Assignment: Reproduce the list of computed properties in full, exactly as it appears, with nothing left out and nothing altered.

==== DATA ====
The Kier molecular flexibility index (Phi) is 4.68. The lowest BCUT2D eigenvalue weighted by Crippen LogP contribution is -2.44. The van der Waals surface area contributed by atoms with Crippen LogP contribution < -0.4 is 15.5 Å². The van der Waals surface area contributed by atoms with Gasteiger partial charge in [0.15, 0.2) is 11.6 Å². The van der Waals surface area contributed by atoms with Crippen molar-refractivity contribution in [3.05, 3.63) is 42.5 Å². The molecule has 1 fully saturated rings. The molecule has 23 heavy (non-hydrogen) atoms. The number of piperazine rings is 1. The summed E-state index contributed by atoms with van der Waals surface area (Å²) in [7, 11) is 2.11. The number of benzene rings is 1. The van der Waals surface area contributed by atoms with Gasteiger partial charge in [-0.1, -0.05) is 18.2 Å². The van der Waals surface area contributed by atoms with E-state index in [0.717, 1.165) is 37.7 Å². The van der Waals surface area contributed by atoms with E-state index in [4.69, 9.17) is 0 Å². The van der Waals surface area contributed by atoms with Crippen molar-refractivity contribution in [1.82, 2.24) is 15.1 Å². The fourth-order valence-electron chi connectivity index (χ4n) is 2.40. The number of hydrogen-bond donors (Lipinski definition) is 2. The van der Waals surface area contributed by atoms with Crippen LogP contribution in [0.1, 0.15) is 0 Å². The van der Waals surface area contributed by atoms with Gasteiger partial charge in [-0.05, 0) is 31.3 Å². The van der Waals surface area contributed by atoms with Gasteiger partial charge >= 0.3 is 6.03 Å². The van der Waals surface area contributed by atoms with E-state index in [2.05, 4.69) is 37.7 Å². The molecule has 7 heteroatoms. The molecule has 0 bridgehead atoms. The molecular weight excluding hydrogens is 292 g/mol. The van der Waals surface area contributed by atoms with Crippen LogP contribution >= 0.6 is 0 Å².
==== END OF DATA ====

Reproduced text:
The Kier molecular flexibility index (Phi) is 4.68. The lowest BCUT2D eigenvalue weighted by Crippen LogP contribution is -2.44. The van der Waals surface area contributed by atoms with Crippen LogP contribution < -0.4 is 15.5 Å². The van der Waals surface area contributed by atoms with Gasteiger partial charge in [0.15, 0.2) is 11.6 Å². The van der Waals surface area contributed by atoms with Crippen molar-refractivity contribution in [3.05, 3.63) is 42.5 Å². The molecule has 1 fully saturated rings. The molecule has 23 heavy (non-hydrogen) atoms. The number of piperazine rings is 1. The summed E-state index contributed by atoms with van der Waals surface area (Å²) in [7, 11) is 2.11. The number of benzene rings is 1. The van der Waals surface area contributed by atoms with Gasteiger partial charge in [-0.1, -0.05) is 18.2 Å². The van der Waals surface area contributed by atoms with E-state index in [0.717, 1.165) is 37.7 Å². The van der Waals surface area contributed by atoms with E-state index in [4.69, 9.17) is 0 Å². The van der Waals surface area contributed by atoms with Crippen molar-refractivity contribution in [1.82, 2.24) is 15.1 Å². The fourth-order valence-electron chi connectivity index (χ4n) is 2.40. The number of hydrogen-bond donors (Lipinski definition) is 2. The van der Waals surface area contributed by atoms with Crippen LogP contribution in [0.1, 0.15) is 0 Å². The van der Waals surface area contributed by atoms with Gasteiger partial charge in [-0.05, 0) is 31.3 Å². The van der Waals surface area contributed by atoms with Gasteiger partial charge >= 0.3 is 6.03 Å². The van der Waals surface area contributed by atoms with E-state index in [2.05, 4.69) is 37.7 Å². The molecule has 7 heteroatoms. The molecule has 0 bridgehead atoms. The molecular weight excluding hydrogens is 292 g/mol. The van der Waals surface area contributed by atoms with Crippen LogP contribution >= 0.6 is 0 Å².